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This organization is charged with the development, training and continuing education of pain medicine specialists in Australian and New Zealand. This app was developed by the Faculty of Pain Medicine of the Australian and New Zealand College of Anaesthetists ( FPM ANZCA ). One of the newest opioid conversion apps to enter the fray is Opioid Calculator.
Some apps such as Opioid Risk Tool contained excellent information, but were implemented poorly leading to difficulty just inputting doses of meds. eOpioid on the other hand appeared to be an orphaned app with a steep learning curve. Here on iMedicalApps we previously found that many of the available opioid conversion apps lacked consistency.
Nurses, students, residents, mid-levels, primary care providers, emergency medicine, pain medicine specialists, any provider who treats patients on chronic opioids.
Disclaimer: The views expressed are those of the author(s) and do not reflect the official policy of the Department of the Army, the Department of Defense or the U.S. Government.
Statistics from the CDC are staggering. Our country is at war. We are fighting a war against ourselves. Over 2 million people in the US are currently addicted to prescription opioids. Prescription opioid abuse has become a reality in every ER and primary care clinic in the US and increasingly across the globe. One of the challenges facing primary care providers is how to deal with the complex conversions of one opioid analgesic to the next. Every day in the US, 44 people die of prescription opioid overdose and over 7,000 are treated in ER’s across the country. Prescription and non-prescription opioid abuse has risen to epidemic proportions.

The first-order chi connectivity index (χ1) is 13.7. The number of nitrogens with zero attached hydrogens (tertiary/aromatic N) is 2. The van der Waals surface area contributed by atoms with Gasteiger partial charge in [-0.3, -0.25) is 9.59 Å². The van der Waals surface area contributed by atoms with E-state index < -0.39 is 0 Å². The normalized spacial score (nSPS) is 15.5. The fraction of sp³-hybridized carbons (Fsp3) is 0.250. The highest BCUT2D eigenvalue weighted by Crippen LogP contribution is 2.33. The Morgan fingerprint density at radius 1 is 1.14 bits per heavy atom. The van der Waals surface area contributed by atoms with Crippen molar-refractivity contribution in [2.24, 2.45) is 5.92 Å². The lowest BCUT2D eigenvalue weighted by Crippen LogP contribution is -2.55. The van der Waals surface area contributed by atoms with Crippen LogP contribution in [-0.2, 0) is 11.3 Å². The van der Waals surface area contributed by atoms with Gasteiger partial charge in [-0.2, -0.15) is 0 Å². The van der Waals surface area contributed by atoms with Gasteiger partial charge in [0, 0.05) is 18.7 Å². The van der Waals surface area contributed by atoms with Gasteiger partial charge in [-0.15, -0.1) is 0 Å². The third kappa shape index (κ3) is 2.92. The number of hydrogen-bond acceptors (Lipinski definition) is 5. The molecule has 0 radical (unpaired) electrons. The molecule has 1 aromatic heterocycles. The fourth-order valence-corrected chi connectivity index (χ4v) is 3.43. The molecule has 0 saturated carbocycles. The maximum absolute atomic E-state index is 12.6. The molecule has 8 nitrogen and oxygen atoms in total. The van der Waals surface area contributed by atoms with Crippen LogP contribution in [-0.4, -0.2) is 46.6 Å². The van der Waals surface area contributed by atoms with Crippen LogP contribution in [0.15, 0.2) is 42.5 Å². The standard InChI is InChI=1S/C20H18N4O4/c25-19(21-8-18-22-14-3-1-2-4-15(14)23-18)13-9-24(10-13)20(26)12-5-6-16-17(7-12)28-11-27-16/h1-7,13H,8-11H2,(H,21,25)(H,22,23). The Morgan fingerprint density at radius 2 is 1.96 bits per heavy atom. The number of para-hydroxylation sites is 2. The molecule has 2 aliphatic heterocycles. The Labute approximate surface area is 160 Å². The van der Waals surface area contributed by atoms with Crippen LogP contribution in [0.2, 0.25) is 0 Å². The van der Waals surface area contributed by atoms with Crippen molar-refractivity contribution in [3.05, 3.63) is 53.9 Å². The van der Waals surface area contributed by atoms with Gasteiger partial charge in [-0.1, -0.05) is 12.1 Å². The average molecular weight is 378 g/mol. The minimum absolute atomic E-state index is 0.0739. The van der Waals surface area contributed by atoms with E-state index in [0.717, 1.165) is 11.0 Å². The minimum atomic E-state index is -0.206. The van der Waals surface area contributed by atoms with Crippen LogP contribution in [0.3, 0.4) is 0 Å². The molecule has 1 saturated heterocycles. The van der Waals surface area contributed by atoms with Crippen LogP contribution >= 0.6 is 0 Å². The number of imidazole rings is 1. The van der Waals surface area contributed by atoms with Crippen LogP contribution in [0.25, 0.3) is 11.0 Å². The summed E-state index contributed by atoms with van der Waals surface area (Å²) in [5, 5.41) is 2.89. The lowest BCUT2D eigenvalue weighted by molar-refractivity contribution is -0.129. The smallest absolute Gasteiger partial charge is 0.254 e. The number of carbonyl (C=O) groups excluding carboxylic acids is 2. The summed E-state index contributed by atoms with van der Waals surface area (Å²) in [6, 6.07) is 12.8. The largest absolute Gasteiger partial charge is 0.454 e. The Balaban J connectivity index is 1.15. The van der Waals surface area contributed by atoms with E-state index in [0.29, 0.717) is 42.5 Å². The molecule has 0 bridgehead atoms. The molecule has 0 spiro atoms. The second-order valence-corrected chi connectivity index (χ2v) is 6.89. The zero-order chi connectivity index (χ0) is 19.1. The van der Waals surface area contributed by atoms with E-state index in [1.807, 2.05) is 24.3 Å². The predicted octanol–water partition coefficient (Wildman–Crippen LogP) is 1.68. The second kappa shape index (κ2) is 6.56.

If done improperly, the results can be catastrophic with either opioid withdrawal or worse respiratory depression/overdose. We are commonly evaluated on our performance measures for chronic pain patients including how many morphine equivalents our patients are taking. What if you want to convert a patient from morphine to fentanyl or to oxycodone? We call this equianalgesic dosing and is frequently performed for unwanted side effects of one drug or for a more preferred route of administration (converting a patient from IV to PO or to transdermal).
Along the top is the conversion tool. When you open the app, you see a short description of the app’s purpose and information about the app’s developer. Once you have entered the current dose you then select the drug for equianalgesic dosing. The information sections contain detailed information about patient evaluation, the evidence for/against opioids for non-cancer pain, a demo for the app, even a link to the FPM ANZCA online curriculum for providers. Along the bottom are several icons including the home button, information button and a messaging function to share the app. The app allows you to enter the doses of medications directly using the keyboard or by simply using plus and minus signs.
The app, developed by a respected pain organization in Australia and New Zealand, should be strongly considered by providers looking for an easy to use and accurate app for equianalgesic opioid dosing. Opioid Calculator appears to break the curse of opioid conversion apps that are difficult to use and/or do not reliably allow for data input.
The organization does appear to receive some funding of their online curriculum from pharma, but the app appears to be free of any drug company funding. If anything, the organization’s position statement is very balanced and clearly shows the lack of convincing evidence for the long term use of opioids for chronic non-cancer pain. The app comes from a very reputable organization that oversees the training of pain medicine providers in Australia and New Zealand.
Douglas Maurer, DO/MPH/FAAFP| December 1, 2015.Opioid conversion calculator